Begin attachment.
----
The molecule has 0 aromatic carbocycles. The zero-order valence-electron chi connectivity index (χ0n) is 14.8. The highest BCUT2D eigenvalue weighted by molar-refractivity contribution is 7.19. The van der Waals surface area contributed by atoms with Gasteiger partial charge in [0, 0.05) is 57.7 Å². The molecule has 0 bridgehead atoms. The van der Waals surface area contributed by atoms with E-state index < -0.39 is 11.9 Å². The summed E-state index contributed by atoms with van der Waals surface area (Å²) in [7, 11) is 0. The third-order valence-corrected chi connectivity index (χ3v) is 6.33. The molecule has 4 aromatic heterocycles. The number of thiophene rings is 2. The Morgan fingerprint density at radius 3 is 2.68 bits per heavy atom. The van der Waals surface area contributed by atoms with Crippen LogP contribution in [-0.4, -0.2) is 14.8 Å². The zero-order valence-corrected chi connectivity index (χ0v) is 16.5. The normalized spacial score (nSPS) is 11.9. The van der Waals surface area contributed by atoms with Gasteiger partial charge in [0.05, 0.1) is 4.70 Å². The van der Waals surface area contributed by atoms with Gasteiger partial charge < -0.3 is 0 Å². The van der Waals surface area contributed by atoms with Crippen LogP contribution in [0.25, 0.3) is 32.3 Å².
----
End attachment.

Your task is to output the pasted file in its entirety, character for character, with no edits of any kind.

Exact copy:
The molecule has 0 aromatic carbocycles. The zero-order valence-electron chi connectivity index (χ0n) is 14.8. The highest BCUT2D eigenvalue weighted by molar-refractivity contribution is 7.19. The van der Waals surface area contributed by atoms with Gasteiger partial charge in [0, 0.05) is 57.7 Å². The molecule has 0 bridgehead atoms. The van der Waals surface area contributed by atoms with E-state index < -0.39 is 11.9 Å². The summed E-state index contributed by atoms with van der Waals surface area (Å²) in [7, 11) is 0. The third-order valence-corrected chi connectivity index (χ3v) is 6.33. The molecule has 4 aromatic heterocycles. The number of thiophene rings is 2. The Morgan fingerprint density at radius 3 is 2.68 bits per heavy atom. The van der Waals surface area contributed by atoms with Crippen LogP contribution in [-0.4, -0.2) is 14.8 Å². The zero-order valence-corrected chi connectivity index (χ0v) is 16.5. The normalized spacial score (nSPS) is 11.9. The van der Waals surface area contributed by atoms with Gasteiger partial charge in [0.05, 0.1) is 4.70 Å². The van der Waals surface area contributed by atoms with Gasteiger partial charge < -0.3 is 0 Å². The van der Waals surface area contributed by atoms with Crippen LogP contribution in [0.25, 0.3) is 32.3 Å².